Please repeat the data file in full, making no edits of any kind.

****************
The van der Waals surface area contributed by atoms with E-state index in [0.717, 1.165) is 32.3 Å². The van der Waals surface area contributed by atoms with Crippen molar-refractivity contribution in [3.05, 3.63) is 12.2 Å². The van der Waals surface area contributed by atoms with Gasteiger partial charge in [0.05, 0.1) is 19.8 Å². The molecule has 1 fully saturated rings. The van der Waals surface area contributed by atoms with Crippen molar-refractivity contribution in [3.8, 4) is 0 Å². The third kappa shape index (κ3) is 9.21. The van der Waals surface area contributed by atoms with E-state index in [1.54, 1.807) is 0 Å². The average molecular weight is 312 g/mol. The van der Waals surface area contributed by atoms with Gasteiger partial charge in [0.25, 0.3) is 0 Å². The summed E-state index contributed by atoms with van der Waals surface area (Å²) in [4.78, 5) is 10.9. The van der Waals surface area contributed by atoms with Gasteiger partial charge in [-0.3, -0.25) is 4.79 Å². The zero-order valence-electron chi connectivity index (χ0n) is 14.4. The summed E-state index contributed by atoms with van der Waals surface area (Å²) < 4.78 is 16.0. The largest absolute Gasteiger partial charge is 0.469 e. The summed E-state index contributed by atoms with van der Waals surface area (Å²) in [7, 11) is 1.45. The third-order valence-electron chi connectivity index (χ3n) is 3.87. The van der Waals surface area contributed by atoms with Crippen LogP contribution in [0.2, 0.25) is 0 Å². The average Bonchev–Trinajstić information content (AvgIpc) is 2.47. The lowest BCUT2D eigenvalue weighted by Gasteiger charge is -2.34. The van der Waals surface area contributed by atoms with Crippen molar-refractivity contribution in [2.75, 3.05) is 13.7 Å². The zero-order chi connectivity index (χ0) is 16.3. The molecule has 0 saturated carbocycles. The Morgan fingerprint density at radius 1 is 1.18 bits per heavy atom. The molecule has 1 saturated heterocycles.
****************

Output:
The van der Waals surface area contributed by atoms with E-state index in [0.717, 1.165) is 32.3 Å². The van der Waals surface area contributed by atoms with Crippen molar-refractivity contribution in [3.05, 3.63) is 12.2 Å². The van der Waals surface area contributed by atoms with Gasteiger partial charge in [0.05, 0.1) is 19.8 Å². The molecule has 1 fully saturated rings. The van der Waals surface area contributed by atoms with Crippen molar-refractivity contribution in [3.8, 4) is 0 Å². The third kappa shape index (κ3) is 9.21. The van der Waals surface area contributed by atoms with E-state index in [1.54, 1.807) is 0 Å². The average molecular weight is 312 g/mol. The van der Waals surface area contributed by atoms with Gasteiger partial charge in [0.25, 0.3) is 0 Å². The summed E-state index contributed by atoms with van der Waals surface area (Å²) in [4.78, 5) is 10.9. The van der Waals surface area contributed by atoms with Gasteiger partial charge in [-0.3, -0.25) is 4.79 Å². The zero-order valence-electron chi connectivity index (χ0n) is 14.4. The summed E-state index contributed by atoms with van der Waals surface area (Å²) < 4.78 is 16.0. The largest absolute Gasteiger partial charge is 0.469 e. The summed E-state index contributed by atoms with van der Waals surface area (Å²) in [7, 11) is 1.45. The third-order valence-electron chi connectivity index (χ3n) is 3.87. The van der Waals surface area contributed by atoms with Crippen LogP contribution in [0.2, 0.25) is 0 Å². The average Bonchev–Trinajstić information content (AvgIpc) is 2.47. The lowest BCUT2D eigenvalue weighted by Gasteiger charge is -2.34. The van der Waals surface area contributed by atoms with Crippen molar-refractivity contribution in [2.75, 3.05) is 13.7 Å². The zero-order chi connectivity index (χ0) is 16.3. The molecule has 0 saturated carbocycles. The Morgan fingerprint density at radius 1 is 1.18 bits per heavy atom. The molecule has 1 saturated heterocycles.